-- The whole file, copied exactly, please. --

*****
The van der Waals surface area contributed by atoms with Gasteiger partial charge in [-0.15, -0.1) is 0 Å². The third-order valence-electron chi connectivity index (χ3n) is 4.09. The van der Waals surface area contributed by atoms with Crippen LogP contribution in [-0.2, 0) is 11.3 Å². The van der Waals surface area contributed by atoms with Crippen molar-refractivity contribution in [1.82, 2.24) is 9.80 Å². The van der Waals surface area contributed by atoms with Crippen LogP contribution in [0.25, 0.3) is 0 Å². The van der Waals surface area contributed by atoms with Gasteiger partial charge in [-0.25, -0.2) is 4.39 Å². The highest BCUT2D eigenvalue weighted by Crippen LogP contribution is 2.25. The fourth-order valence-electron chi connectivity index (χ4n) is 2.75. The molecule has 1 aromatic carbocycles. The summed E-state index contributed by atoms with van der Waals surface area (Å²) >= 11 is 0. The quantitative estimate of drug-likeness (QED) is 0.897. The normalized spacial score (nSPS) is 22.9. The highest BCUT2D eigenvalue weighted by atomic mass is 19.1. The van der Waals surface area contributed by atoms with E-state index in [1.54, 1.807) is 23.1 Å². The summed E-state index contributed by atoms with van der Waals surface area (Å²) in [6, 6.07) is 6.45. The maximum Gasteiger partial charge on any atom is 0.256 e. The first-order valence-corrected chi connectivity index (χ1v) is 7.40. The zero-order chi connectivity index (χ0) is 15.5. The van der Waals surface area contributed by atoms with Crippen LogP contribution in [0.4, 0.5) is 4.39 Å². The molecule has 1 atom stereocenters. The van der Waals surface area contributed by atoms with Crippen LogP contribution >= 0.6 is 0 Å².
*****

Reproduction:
The van der Waals surface area contributed by atoms with Gasteiger partial charge in [-0.15, -0.1) is 0 Å². The third-order valence-electron chi connectivity index (χ3n) is 4.09. The van der Waals surface area contributed by atoms with Crippen LogP contribution in [-0.2, 0) is 11.3 Å². The van der Waals surface area contributed by atoms with Crippen molar-refractivity contribution in [1.82, 2.24) is 9.80 Å². The van der Waals surface area contributed by atoms with Crippen LogP contribution in [0.25, 0.3) is 0 Å². The van der Waals surface area contributed by atoms with Gasteiger partial charge in [-0.25, -0.2) is 4.39 Å². The highest BCUT2D eigenvalue weighted by Crippen LogP contribution is 2.25. The fourth-order valence-electron chi connectivity index (χ4n) is 2.75. The molecule has 1 aromatic carbocycles. The summed E-state index contributed by atoms with van der Waals surface area (Å²) >= 11 is 0. The quantitative estimate of drug-likeness (QED) is 0.897. The normalized spacial score (nSPS) is 22.9. The highest BCUT2D eigenvalue weighted by atomic mass is 19.1. The van der Waals surface area contributed by atoms with E-state index in [1.54, 1.807) is 23.1 Å². The summed E-state index contributed by atoms with van der Waals surface area (Å²) in [6, 6.07) is 6.45. The maximum Gasteiger partial charge on any atom is 0.256 e. The first-order valence-corrected chi connectivity index (χ1v) is 7.40. The zero-order chi connectivity index (χ0) is 15.5. The van der Waals surface area contributed by atoms with Crippen LogP contribution in [0.4, 0.5) is 4.39 Å². The molecule has 1 atom stereocenters. The van der Waals surface area contributed by atoms with Crippen LogP contribution >= 0.6 is 0 Å².